Car thefts have reportedly jumped 20% in each of the last four years, with keyless thefts a big reason behind the increase. Here's what you can do to help keep your car safe from high-tech criminals.
The number of cars stolen has increased sharply in recent years as thieves increasingly target keyless-entry vehicles, new research suggests.
Insurer LV= analysed car theft claims made by its customers between 2016 and 2019 and found the total increased by 20% in each year.
Big cities have seen especially sharp rises, with vehicle theft claims in London increasing 265% since 2016, while Birmingham, Nottingham and Greater Manchester jumped over 100%.
LV= said the rise in keyless car technology is driving the significant increase in car theft, adding: "While it may be presumed that a new car with the latest automotive technology would be less likely to be stolen, keyless cars can be vulnerable to technology-savvy criminals."
How thieves target your car
It can be easy for thieves to hack keyless systems while your keys are in your home.
But there are lots of ways to beat them, including deterring them from picking your car, protecting your keyless system, or even avoiding car models most likely to be stolen.
Keyless car systems are popular as it makes it so easy to unlock your vehicle – I can unlock mine from the inside of my home before I’ve even opened my front door.
But this also makes them vulnerable to interception.
Car thieves can use relay devices to boost the signal from keyless fobs, allowing them to unlock your vehicle when the key fobs are still inside your home.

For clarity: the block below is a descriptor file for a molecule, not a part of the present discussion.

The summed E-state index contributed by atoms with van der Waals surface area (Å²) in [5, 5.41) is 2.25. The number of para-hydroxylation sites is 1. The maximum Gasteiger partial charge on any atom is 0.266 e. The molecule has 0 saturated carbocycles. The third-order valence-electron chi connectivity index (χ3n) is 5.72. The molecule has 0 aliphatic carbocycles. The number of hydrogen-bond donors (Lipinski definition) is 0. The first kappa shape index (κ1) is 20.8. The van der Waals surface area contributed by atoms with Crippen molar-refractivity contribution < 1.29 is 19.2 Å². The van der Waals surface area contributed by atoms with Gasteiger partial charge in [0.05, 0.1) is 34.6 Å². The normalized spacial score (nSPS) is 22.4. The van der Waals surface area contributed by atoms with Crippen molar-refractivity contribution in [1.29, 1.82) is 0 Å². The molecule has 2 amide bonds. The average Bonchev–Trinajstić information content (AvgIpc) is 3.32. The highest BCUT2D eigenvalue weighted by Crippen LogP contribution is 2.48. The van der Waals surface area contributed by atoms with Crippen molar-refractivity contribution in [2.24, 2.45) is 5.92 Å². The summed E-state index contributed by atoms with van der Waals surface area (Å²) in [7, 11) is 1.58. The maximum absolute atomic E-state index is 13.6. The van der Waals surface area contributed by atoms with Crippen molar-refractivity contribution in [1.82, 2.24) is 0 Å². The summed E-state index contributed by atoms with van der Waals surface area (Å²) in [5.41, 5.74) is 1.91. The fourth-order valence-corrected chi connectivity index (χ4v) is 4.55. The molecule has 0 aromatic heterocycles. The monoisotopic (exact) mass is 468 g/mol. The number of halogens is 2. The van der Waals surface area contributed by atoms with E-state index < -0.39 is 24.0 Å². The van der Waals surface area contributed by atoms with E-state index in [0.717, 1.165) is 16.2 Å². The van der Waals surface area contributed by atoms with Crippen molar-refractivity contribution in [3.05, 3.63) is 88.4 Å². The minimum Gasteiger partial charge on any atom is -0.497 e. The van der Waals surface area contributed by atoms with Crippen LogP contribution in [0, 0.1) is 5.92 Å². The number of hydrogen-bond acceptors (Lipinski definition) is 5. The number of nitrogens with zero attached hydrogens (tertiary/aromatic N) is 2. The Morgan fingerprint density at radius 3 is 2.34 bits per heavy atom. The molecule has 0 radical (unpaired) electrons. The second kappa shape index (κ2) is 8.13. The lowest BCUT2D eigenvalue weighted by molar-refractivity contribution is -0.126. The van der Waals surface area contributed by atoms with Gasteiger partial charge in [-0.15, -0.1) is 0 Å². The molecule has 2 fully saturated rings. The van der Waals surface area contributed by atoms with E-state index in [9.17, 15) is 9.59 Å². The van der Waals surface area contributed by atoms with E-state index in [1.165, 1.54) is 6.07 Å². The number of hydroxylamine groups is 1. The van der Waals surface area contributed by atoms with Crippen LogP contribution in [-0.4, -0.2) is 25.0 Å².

Research by motoring website WhatCar last year found it took just five seconds to hack the keyless fob signal of many new car models, including the DS 3 Crossback and the Audi TT RS Roadster.
In fact, according to data from car security firm Tracker, nearly 90% of the vehicles fitted with its devices and stolen in 2018 were taken without the owners’ keys being obtained.
Hi-tech gangs can even hack into your tyre systems to make them appear to lose pressure. While you stop to check them at a garage, they can pounce and steal your vehicle.
Car models most popular with thieves
Unfortunately, some vehicles are more likely to be stolen than others, with the LV= data showing Audi, BMW, Jaguar, Land Rover, Lexus, Mercedes, Porsche and Tesla are increasingly affected by keyless theft, accounting for almost half (48%) of all ‘theft of’ vehicle claims.
Separate research by comparison website GoCompare.com found models such as the BMW 1 and 3 series and the Audi A3 and A4 models were more likely to be targeted.
Volkswagen Polo and Golf, Range Rover and Land Rover Discovery also made the list.
But it’s not just expensive cars that are targeted by thieves. Cheaper models, such as the Ford Focus, Fiesta and the Vauxhall Astra were actually the top three most stolen car models in 2018, according to GoCompare.
Former car thief-turned TV presenter Michael Fraser warns that any model of car can be worth stealing as they could be used in other crimes, while vans may be stolen for the tools or equipment inside them.
How can you beat the car thieves?
It sounds obvious but the police recommend that you should always manually check that your car is actually locked.
Avoid leaving windows open – even just a crack could be enough to allow criminals to gain entry.
Never leave money or other valuables in your car and try to keep it tidy inside. Thieves are drawn to messy car interiors as they think that they will find something worth stealing among the clutter.
Personally, I struggle with this as, being a busy mum, the inside of my Nissan Note is usually a state.
If you still have a removable satnav device, don’t leave it out on display and remember to wipe your windscreen to remove the marks they leave, or a robber may realise one is hidden in the vehicle.